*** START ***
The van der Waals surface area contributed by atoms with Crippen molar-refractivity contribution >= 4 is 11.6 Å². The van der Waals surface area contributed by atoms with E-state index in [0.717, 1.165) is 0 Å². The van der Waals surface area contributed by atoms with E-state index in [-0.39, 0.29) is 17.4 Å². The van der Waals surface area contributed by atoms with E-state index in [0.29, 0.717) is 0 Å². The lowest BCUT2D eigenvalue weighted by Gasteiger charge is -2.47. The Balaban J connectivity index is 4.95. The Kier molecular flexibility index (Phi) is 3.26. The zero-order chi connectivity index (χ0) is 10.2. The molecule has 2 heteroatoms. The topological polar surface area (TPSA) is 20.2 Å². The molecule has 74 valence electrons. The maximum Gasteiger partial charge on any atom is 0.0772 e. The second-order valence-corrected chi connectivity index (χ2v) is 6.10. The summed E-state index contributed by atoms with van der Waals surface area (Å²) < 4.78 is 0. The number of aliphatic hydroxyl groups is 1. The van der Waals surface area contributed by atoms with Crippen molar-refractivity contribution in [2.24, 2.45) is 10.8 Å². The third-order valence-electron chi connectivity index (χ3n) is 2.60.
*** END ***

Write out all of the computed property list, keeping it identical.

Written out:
The van der Waals surface area contributed by atoms with Crippen molar-refractivity contribution >= 4 is 11.6 Å². The van der Waals surface area contributed by atoms with E-state index in [0.717, 1.165) is 0 Å². The van der Waals surface area contributed by atoms with E-state index in [-0.39, 0.29) is 17.4 Å². The van der Waals surface area contributed by atoms with E-state index in [0.29, 0.717) is 0 Å². The lowest BCUT2D eigenvalue weighted by Gasteiger charge is -2.47. The Balaban J connectivity index is 4.95. The Kier molecular flexibility index (Phi) is 3.26. The zero-order chi connectivity index (χ0) is 10.2. The molecule has 2 heteroatoms. The topological polar surface area (TPSA) is 20.2 Å². The molecule has 74 valence electrons. The maximum Gasteiger partial charge on any atom is 0.0772 e. The second-order valence-corrected chi connectivity index (χ2v) is 6.10. The summed E-state index contributed by atoms with van der Waals surface area (Å²) < 4.78 is 0. The number of aliphatic hydroxyl groups is 1. The van der Waals surface area contributed by atoms with Crippen molar-refractivity contribution in [2.24, 2.45) is 10.8 Å². The third-order valence-electron chi connectivity index (χ3n) is 2.60.